Colorado Sen. Michael Bennet says he is considering a run for Democratic presidential nomination

Colorado Democratic Sen. Michael Bennet (Photo illustration: Yahoo News; photos: David Zalubowski/AP, Getty Images)
Colorado Democratic Sen. Michael Bennet (Photo illustration: Yahoo News; photos: David Zalubowski/AP, Getty Images)
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Sen. Michael Bennet, D-Colo., confirmed in an interview Tuesday that he is considering a run for president.

“I am thinking about it,” Bennet said in an interview for the Yahoo News podcast “The Long Game.”

Bennet has reportedly been talking to staff in Iowa ahead of the first-in-the-nation caucus there and would join the enormous field of Democrats likely to seek the nomination in 2020, which is more than 30 names long.

Bennet, 54, carries himself in a low-key manner but has impressive credentials, and has been considered a rising Democratic star. Former President Obama mentioned him among a handful of young Democrats he believed could be national stars, along with Sen. Kamala Harris, D-Calif., Sen. Tim Kaine, D-Va., and South Bend, Ind., Mayor Pete Buttigieg.

He gained prominence in Colorado as the superintendent of Denver schools. Before that, he worked as chief of staff to Denver Mayor John Hickenlooper, who would go on to become governor of the state.

When the New Yorker profiled Bennet’s attempts to turn around failing schools in 2007, writer Katherine Boo noted that Bennet was the kind of leader who “liked to announce improbable goals, then defy expectations of failure.”

True to that description, Bennet said a presidential campaign would be one way to rally the nation around a call to restore the nation’s democratic institutions, such as the U.S. Senate, which are crucial to public faith in the legitimacy of government.

“In this moment, what we have is carnage of our institutions. I think this is the fundamental challenge that we face as a country is whether we’re going to preserve them or not,” Bennet said.

“The founders … created an architecture for us to resolve our disagreements,” he said. “It had to come from a process of disagreement and debate, exercising our freedom of speech and our freedom of religion and our freedom to assemble and petition the government.”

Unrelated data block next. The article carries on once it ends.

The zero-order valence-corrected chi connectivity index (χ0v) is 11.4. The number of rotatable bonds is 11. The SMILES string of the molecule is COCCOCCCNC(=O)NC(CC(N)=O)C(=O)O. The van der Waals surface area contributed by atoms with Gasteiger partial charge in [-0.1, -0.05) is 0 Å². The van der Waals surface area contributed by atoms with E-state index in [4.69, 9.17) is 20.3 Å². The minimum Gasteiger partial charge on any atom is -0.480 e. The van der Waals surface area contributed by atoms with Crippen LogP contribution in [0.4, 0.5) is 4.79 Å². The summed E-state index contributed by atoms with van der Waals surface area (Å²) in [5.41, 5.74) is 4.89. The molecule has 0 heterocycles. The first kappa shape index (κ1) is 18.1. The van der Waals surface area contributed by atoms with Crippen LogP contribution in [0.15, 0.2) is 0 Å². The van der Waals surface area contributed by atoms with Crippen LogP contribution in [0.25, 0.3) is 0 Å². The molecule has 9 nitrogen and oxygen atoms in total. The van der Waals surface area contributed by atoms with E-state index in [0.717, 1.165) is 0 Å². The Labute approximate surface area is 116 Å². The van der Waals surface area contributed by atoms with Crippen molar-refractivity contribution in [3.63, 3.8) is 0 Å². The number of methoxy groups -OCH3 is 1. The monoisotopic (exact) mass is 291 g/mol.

The recent controversy over the Supreme Court confirmation of Justice Brett Kavanaugh was widely acknowledged by senators as a low point in the Senate’s history. Sen. Jeff Flake, R-Ariz., called it “rock bottom.”

But Bennet said the chamber’s decline may have further to go. “Just when I think we’re at rock bottom, we find a way of going even lower,” he said.

He does not believe the Senate can save itself. “What I’ve learned over time is that you can’t fix [the Senate] from the inside. I mean, you can accomplish bipartisan things. I have spent a career here working with Democrats and Republicans to do stuff, from immigration to reforming the FDA. I’m not saying that it’s not impossible to do it, but I also think that it is important to build a constituency for change outside of the Capitol.”

Bennet made the case that any national agenda would have to match the politics of his state, “which is a third Democratic, a third Independent and a third Republican.”

“On climate, for instance, which is a pressing challenge that we need to face, I think, ultimately, Democrats themselves are not going to able to create a durable enough solution to deal with climate in a meaningful way,” Bennet said, citing conversations he had all summer with conservative Republican farmers who are worried about the impact of global warming on their livelihood.

“They are not being invited by the national political conversation to have a discussion about climate,” Bennet said. “They need to be engaged … They need to be heard, and they need to be part of it. I think that what we will find is we can build a constituency of Republicans and Democrats that say, ‘Yeah, we need to do something about climate.’”

Bennet has advocated against a win-at-all-costs attitude in the past, to a point. When President Donald Trump nominated Neil Gorsuch to the Supreme Court in 2017, Bennet spoke out on the Senate floor against the move by Democrats to filibuster the nomination.

He understood that Democrats were angry by Senate Majority Leader Mitch McConnell’s refusal to allow a vote in 2016 on President Obama’s nomination of Merrick Garland to the court. Bennet said Tuesday that “when folks say that McConnell stole the Supreme Court seat, they’re selling him short. He stole the presidency in my view.”

Bennet recalled being shocked there were no public protests against what the Senate had done. “I truly believe that the Merrick Garland episode will go down in history as one of the most unforgivable episodes that we have ever had here. That’s not a reason for us to act without a strategy,” he said.

Bennet, however, did vote against Gorsuch, and the editorial page of his home state paper, the Denver Post, said it was “deeply disappointed” that Bennet had not spoken out against the Senate’s descent into hyper-partisanship earlier and more loudly. “Bennet played this one too close to his vest too long,” the paper wrote.

On the issue of a potential government shutdown, Bennet said that Trump is using the issue of a wall on the U.S.-Mexico border to hurt Democrats, but “he doesn’t actually want the trouble of building the wall.”

“He wants the issue of the wall,” Bennet said “The problem is that the idea of the wall is a fiction of his imagination. It is not the way to secure the border.”

Nonetheless, Bennet said Democrats won’t agree to give Trump the $5 billion he’s seeking to construct a physical barrier. “Fulfilling his campaign pledge that had nothing to do with the reality of how our border needs to be secured is not something Democrats are going to want to do,” Bennet said.

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